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Children who have looked at books in the home may have already acquired some foveal focus if the process was their choice and free of stress and pressure to perform, however, most children are not physically ready to read at age five as is now mandated in our schools.

Having been flooded a number of times, flood analogies come to mind. Trying to rush development is like trying to pump the water out of your basement before the level of the ground water goes down. You waste a lot of time and effort if you start too soon because the water keeps coming back in. You are eventually successful when the water (or the child) is ready. It is easy to fool yourself about the influence that you had be starting early. If we try to push children too early, we can also create failures as some children become confused and frustrated who would have done fine when they were ready and interested. Combined with this is the opportunity cost of what these children could have been doing and learning to enrich their experiential background prior to the vicarious experience that we get through reading. There is so much that can be experienced and learned in an interesting, interactive classroom. They can even go outside the classroom where most real learning takes place.

You may think that it is a contradiction for me to disparage in any way the potential to learn through reading but we learn very little when we read about things we don’t already know quite a bit about. This book is a good example. It would have glossed off me forty years ago when I knew that all learning took place in the brain. Decades of experience has enabled me to take information from this book that I could not have understood earlier in my career.

Welcome to Your Child’s Brain

Thinking Goes to School:Piaget’s Theory in Practice

Tummy Time

Visual Factors in Reading

When will identifying vision problems that affect learning become a new standard of care?

 

Thinking Goes to School:Piaget’s Theory in Practice

Hans G. Furth and Harry Wachs

There has always been a temptation to ignore the influence of child development. Development takes time; not everyone develops at the same rate; and all areas may not develop on the same schedule within one individual. There is an increased temptation to ignore development when there is pressure to push students to meet short-term academic goals. Continue reading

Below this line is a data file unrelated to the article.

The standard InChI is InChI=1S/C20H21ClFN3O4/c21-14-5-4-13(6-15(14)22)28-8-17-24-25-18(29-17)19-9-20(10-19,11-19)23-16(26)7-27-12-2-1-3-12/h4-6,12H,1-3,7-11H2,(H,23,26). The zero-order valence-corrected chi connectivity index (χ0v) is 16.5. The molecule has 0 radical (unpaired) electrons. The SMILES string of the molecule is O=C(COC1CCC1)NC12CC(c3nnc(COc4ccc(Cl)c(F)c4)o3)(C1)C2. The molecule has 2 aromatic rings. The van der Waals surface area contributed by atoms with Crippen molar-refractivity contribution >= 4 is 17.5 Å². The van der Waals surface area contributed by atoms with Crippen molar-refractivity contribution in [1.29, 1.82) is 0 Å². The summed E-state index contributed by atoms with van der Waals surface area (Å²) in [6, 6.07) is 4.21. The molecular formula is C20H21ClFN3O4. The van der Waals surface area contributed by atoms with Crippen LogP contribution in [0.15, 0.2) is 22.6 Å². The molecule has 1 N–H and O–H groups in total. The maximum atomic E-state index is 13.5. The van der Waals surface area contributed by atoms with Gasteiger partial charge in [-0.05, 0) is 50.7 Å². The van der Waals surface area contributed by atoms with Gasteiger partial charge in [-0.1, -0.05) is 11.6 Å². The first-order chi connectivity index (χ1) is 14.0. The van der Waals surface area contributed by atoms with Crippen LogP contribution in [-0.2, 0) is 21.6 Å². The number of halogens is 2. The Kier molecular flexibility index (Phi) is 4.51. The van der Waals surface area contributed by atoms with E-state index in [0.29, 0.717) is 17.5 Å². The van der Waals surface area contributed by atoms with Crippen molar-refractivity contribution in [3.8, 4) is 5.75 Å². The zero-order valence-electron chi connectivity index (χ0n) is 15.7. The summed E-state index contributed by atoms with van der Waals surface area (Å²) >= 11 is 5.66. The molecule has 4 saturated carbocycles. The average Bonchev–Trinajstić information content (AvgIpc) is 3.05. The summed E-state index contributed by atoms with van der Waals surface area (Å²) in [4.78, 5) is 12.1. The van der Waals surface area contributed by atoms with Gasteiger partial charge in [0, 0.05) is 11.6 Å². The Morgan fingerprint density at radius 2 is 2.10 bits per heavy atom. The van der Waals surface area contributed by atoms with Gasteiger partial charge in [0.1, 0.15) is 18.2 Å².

Spelling

It is not a coincidence that recognizing faces and remembering the related name correlates with the ability to learn letters, numerals, and words. They all require vision and language, they all require explicit memory, they all require attention to detail while simultaneously seeing the whole, and they all rely on the ability to automate these functions so they take place accurately, quickly, and subconsciously. Continue reading

Handwriting

Being able to write comfortably, quickly, and automatically is still an important skill in the digital age. Attending to the details of letters as we learn to form them also supports learning and remembering their names. Poor handwriting is a common, and logical, reason for children to be referred for an assessment of their vision. Continue reading

The Power of Handwriting

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The Wall Street Journal; April 5, 2016

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This article describes the differences in learning between college students who take notes using a computer and those who take notes by hand. Research studies from Princeton University, UCLA, the University of Nebraska, Harvard University, and Washington University in St. Louis all found that students could type lecture notes faster than they could write them. But they also found that the students who wrote their notes remembered more information about the lecture one week later than if they had typed their notes. (Note: this does not relate to copying notes verbatim as children are asked to do from the Smart Board. For many children, the components of this task are so difficult; looking back-and-forth, keeping their place, writing, and spelling, that they don’t have adequate working memory reserves to attend also to what they are writing.) Continue reading

The Slow Learner in the Classroom

 

Newell C. Kephart was an important figure in the perceptuo-motor school of education and remediation. While education now places less emphasis on perceptuo-motor development, other than in special populations, it is still part of how processing is viewed by psychology and optometry. Occupational therapy and physical therapy have also become involved. Continue reading